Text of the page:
Further, according to Hazelcast, as an application tries to read data, typically from a data storage system like a database, it checks to see if the desired record already exists in the cache. If it does, the application will read the data from the cache, thus eliminating the slower access to the database. If the desired record is not in the cache, then the application reads the record from the source. When it retrieves that data, it writes it to the cache so that when the application needs that same data in the future, it can quickly retrieve it from the cache.
Redis In-memory Data Store
According to their website, Redis is the open-source, in-memory data store used by millions of developers as a database, cache, streaming engine, and message broker. Redis provides data structures such as strings, hashes, lists, sets, sorted sets with range queries, bitmaps, hyperloglogs, geospatial indexes, and streams. In addition, Redis has built-in replication, Lua scripting, LRU eviction, transactions, and different levels of on-disk persistence and provides high availability via Redis Sentinel and automatic partitioning with Redis Cluster.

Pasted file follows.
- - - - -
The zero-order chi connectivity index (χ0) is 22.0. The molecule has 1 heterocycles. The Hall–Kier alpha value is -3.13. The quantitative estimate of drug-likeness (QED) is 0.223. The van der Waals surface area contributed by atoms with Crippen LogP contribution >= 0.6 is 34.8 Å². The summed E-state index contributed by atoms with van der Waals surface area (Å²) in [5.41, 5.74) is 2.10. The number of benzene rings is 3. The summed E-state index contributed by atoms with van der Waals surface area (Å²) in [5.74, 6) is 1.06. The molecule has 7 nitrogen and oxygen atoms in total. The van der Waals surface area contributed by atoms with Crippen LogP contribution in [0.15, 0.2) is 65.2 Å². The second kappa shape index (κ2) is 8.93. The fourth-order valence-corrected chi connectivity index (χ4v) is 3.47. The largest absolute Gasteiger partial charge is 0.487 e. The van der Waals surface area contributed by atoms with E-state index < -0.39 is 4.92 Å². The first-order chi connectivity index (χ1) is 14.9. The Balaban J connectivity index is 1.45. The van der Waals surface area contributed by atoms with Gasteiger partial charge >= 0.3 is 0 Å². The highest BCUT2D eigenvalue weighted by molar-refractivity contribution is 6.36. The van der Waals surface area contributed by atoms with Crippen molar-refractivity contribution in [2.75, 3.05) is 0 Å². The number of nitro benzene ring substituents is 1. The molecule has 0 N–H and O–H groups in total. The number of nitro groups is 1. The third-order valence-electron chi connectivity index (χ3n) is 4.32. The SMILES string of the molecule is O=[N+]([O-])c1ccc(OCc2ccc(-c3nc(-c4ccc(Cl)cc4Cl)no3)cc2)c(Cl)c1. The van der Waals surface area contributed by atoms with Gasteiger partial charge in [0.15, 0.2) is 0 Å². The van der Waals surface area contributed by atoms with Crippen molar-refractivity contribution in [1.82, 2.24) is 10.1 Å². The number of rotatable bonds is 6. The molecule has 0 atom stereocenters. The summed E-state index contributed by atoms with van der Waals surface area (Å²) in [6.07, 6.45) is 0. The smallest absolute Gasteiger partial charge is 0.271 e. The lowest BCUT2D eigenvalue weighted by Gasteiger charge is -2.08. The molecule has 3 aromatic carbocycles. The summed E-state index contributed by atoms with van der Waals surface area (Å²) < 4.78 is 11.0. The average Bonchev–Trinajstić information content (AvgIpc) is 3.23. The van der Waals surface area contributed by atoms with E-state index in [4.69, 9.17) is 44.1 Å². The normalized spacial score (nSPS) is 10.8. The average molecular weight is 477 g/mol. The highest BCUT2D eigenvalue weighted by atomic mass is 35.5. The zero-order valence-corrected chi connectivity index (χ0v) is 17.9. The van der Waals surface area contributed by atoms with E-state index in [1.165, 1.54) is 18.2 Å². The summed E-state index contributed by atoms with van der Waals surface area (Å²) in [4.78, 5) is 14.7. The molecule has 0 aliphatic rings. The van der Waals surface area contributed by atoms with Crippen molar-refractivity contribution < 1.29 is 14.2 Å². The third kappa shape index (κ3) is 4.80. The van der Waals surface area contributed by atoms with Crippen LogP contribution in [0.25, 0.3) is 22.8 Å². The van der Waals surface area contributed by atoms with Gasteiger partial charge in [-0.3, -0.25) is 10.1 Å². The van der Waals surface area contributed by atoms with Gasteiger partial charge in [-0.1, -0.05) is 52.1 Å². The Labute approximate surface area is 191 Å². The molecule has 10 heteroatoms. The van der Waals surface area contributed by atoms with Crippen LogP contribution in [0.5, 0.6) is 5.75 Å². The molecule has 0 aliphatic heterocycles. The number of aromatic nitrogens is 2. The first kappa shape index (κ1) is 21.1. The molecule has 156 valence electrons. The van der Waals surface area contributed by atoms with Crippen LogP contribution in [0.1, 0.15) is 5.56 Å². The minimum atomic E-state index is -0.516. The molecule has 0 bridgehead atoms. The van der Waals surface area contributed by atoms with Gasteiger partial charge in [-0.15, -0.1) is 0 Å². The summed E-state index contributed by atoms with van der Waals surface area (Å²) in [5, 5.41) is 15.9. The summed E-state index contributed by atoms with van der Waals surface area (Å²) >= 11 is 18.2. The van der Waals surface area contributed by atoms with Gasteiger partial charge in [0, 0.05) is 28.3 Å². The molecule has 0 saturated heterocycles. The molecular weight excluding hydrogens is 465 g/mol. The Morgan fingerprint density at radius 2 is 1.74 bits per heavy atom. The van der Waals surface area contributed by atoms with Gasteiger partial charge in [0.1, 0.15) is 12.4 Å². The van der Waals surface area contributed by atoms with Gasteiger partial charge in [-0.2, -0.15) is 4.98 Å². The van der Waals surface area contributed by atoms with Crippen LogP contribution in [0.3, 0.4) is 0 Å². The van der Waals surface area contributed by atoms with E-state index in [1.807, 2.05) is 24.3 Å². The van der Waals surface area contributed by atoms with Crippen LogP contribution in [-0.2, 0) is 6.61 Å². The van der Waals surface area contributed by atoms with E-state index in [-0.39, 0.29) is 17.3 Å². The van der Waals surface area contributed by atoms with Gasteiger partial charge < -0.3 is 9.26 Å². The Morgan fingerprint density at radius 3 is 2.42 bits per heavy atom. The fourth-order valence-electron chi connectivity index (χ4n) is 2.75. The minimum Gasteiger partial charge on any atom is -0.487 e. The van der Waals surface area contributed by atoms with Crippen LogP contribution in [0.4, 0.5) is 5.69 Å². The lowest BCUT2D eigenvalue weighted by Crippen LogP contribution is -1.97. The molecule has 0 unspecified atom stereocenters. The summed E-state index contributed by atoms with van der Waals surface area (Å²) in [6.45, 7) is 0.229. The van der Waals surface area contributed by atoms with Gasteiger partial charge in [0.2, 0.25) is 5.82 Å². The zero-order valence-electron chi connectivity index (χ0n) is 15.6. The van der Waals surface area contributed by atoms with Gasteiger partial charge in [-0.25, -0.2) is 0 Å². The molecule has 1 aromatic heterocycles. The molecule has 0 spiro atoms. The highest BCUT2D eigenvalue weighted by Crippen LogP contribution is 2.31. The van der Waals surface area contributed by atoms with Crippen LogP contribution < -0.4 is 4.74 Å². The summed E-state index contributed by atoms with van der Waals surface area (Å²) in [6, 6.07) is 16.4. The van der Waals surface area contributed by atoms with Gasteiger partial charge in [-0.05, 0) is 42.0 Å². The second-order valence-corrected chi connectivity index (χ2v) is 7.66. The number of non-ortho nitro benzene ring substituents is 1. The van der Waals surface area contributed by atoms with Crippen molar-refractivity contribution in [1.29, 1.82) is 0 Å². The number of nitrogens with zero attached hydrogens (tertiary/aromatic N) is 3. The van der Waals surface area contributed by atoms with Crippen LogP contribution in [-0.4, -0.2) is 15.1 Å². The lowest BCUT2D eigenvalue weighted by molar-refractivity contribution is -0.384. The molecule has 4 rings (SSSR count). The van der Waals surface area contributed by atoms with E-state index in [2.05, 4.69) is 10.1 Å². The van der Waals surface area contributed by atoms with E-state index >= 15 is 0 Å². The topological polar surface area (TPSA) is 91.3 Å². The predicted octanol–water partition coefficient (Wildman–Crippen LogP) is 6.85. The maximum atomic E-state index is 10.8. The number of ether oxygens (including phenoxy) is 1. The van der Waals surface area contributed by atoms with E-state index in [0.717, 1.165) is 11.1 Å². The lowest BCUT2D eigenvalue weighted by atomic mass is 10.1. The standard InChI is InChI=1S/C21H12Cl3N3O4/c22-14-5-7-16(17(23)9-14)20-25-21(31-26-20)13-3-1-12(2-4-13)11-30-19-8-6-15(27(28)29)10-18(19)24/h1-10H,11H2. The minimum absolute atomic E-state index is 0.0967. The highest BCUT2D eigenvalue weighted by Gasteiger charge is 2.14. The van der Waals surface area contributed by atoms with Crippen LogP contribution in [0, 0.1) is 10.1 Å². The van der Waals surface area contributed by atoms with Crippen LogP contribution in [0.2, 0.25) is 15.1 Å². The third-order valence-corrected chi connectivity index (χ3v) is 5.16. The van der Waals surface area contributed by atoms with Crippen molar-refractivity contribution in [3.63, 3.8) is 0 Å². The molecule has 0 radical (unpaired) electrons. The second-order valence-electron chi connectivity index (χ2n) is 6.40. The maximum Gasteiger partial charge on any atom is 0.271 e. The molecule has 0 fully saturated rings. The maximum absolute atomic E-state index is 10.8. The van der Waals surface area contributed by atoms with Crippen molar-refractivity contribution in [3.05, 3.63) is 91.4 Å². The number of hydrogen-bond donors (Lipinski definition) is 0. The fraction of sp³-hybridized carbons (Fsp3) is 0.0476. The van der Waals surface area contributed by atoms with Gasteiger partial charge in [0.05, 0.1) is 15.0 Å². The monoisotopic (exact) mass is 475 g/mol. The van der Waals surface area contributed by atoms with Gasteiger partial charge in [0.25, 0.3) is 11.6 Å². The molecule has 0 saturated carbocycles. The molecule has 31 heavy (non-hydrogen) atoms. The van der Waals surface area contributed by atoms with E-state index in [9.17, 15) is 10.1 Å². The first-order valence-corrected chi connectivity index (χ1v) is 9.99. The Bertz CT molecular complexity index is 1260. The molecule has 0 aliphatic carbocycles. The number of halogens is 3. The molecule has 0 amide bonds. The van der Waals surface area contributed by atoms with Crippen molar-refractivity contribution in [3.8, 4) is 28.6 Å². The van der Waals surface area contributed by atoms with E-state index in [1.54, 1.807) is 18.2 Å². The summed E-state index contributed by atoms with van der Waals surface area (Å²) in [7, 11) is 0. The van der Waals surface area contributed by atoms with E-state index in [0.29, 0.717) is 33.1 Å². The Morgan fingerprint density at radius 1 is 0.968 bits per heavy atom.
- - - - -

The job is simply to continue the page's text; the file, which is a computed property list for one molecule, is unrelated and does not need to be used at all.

Amazon ElastiCache for Redis
According to AWS, Amazon ElastiCache for Redis, the fully-managed version of Redis, according to AWS, is a blazing fast in-memory data store that provides sub-millisecond latency to power internet-scale real-time applications. Redis applications can work seamlessly with ElastiCache for Redis without any code changes. ElastiCache for Redis combines the speed, simplicity, and versatility of open-source Redis with manageability, security, and scalability from AWS. As a result, Redis is an excellent choice for implementing a highly available in-memory cache to decrease data access latency, increase throughput, and ease the load on relational and NoSQL databases.
ElastiCache Performance Results
In the following post, we will add in-memory caching to the Spring Boot service introduced in the previous post. In preliminary tests with Amazon ElastiCache for Redis, the Spring Boot service delivered a 34x improvement in average response times. For example, test runs with the best-case scenario of a Redis cache hit ratio of 100% averaged 0.95 seconds compared to 32.4 seconds without Redis.
All the source code and Docker and Kubernetes resources are open-source and available on GitHub.
git clone --depth 1 -b redis \
In addition, a Docker image for the Redis-base Spring Boot service is available on Docker Hub. For this post, use the latest tag with the